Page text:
‘Thank goodness I’ve never been raped.” This is often my first thought when confronted with a news item about the prevalence of sexual assault on our nation’s college and university campuses.

Yet I was sexually assaulted when I was 22. It just wasn’t called that in the 1960s. My experience would now fall into the category of “date rape,” another term yet to be invented. He was an international student at the university where I was taking a course in German to prepare for my graduate language exams. I thought he was gallant and exotic. Perhaps he regarded me as one of those “easy” American girls.

He did not penetrate me, but I came away from our struggle with deep bruises on my neck, arms and legs that alarmed my mother (fearing the worst) and took several weeks to fade. Of course, I assumed I’d been foolish to trust him. I assumed it was my fault.

Fifty years later, with two marriages and many love affairs behind me, I am still able to say that I’ve never been forcibly penetrated. Yet many of my young students are not so fortunate.

I discover this painful news when I teach a course on memoir, which includes Patricia Weaver Francisco’s book “Telling: A Memoir of Rape and Recovery.” Francisco was raped in 1981 in the city where I live by a man who broke into her apartment, blindfolded her and held her hostage for several hours. Wielding a knife, he threatened to return and “cut off her nose” if she called the police. She did.

When I first taught this class, I offered students the option of writing a critical essay on one of the readings or a memoir of their own. All chose to write memoir. I was unprepared for one of my students’ submissions — a graphic account of her being raised by a drug-addicted mother and raped at age 14 by the boyfriend of her older sister. Her narrative was gripping in its details and powerfully written. She was one of the first students to present her work to the class, and I worried about how the other students might respond. I needn’t have; they were all insightful and empathic.

The next time I taught this class, I added a writing exercise to precede our discussion. I asked: “Was this book hard for you to read? If so, how?” This group consisted of 11 freshmen (nine women and two men), none of whom shared Francisco’s experience. The consensus was: “I didn’t enjoy reading this book, but I’m glad that I did.”

The following year, I received an e-mail from a female student who did not attend the first class meeting, saying that she suffered from post-traumatic stress disorder (PTSD) and that she was apprehensive about reading Francisco’s “Telling.” Could I find a way to accommodate her? Thinking she wanted me to suggest an alternate assignment, I said I was sorry but the reading was required. I didn’t hear from her again.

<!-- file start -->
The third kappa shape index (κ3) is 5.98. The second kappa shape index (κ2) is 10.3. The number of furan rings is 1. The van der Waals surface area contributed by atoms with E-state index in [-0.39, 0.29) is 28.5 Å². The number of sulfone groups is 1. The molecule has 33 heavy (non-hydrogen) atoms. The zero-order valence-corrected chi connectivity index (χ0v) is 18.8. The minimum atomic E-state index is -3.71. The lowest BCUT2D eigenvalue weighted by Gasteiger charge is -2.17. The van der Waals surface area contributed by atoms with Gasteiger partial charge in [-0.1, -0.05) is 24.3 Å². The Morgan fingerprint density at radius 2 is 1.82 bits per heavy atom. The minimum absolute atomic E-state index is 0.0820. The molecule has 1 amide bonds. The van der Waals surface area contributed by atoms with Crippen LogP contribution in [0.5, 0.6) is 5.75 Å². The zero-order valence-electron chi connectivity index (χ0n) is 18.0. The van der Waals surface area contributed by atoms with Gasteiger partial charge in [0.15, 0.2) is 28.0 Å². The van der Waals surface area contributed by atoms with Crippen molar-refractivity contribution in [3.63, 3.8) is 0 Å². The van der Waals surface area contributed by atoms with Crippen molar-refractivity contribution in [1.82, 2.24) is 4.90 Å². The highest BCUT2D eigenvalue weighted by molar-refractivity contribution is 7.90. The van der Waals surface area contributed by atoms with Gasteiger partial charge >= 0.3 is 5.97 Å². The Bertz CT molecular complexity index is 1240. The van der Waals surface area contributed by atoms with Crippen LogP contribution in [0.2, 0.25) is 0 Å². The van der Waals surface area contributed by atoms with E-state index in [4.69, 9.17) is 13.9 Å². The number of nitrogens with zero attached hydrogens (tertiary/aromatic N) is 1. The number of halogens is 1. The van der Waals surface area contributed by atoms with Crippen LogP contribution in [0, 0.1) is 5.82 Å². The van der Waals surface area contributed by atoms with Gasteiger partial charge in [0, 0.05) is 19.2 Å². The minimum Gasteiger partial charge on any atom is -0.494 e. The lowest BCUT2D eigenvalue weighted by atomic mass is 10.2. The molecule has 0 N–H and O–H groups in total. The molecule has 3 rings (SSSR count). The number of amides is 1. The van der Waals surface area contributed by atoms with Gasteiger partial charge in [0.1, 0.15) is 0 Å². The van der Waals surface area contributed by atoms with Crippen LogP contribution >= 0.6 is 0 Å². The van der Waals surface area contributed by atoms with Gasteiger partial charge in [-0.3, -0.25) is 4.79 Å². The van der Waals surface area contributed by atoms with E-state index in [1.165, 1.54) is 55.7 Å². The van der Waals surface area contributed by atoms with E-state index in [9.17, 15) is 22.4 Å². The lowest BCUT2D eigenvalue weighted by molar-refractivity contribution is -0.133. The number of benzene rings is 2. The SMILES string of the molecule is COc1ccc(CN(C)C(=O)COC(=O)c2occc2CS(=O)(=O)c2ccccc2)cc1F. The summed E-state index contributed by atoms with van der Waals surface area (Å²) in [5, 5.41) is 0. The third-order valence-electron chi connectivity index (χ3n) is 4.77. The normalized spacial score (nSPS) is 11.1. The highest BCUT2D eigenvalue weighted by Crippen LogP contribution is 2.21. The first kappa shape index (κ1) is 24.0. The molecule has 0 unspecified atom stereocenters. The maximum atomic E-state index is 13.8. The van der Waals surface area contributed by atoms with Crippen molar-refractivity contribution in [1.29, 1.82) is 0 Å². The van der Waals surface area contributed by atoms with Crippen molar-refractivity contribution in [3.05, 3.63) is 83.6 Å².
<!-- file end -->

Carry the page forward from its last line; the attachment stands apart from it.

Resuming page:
Another student asked to talk with me about her participation in class. She worried about her ability to contribute to discussions, due to anxiety. I assured her that I would not call on her unless she raised her hand. This student did not miss a single class and contributed substantially to discussions. When it came time to discuss “Telling,” she wrote that she was not sure she could come to class. I urged her to do so, and she did — making several incisive comments.

Yet another student asked to speak to me in person about her final memoir project. She revealed a history of PTSD and asked for my advice about writing. The gist of my response was: “If you feel ready to do this, writing will help.” When I asked my class to comment on whether “Telling” had been difficult for them to read, she said the book had been hard for her, because she had been raped and had experienced many of the PTSD responses that Francisco describes. Other students, emboldened by her courage and candor, spoke more freely about their own responses to the book.

There is power, as I have learned, in both telling and writing.

Looking back now at my e-mail message to the student who did not come to the first class meeting, I regret that I did not request to meet with her in person to discuss her difficulty (as I did later in the semester with the other two students who sought me out) and to encourage her to address her fear by reading the book in the company of empathic others. Francisco’s book is about rape, yes; but its focus is on recovery. I wish I could tell her now that she may have more resources than she thinks she does, which might be strengthened by a caring environment.

Would a “trigger warning” have helped? Perhaps, as a first step in a more complex engagement — as it did with the two students I have described.

As for me? I had no one to talk to about my experience (except my older brother, who inquired on behalf of my frantic mother) and did not mention it to anyone for years.

The guy who wanted so badly to get inside me refrained, I think, because there were others nearby who might have intervened if I had screamed — which I threatened to do but didn’t, mainly from embarrassment. I managed to get away, but not before hearing him tell me that I was a “witch” and that women like me “get their heads chopped off.” Before this, I’d not seen him as crazy or feared for my life.

His words haunted me for a long time after.

 

Madelon Sprengnether is a professor of English at the University of Minnesota and the author of the forthcoming “Great River Road: Memoir and Memory,” which will be released by New Rivers Press in April 2015.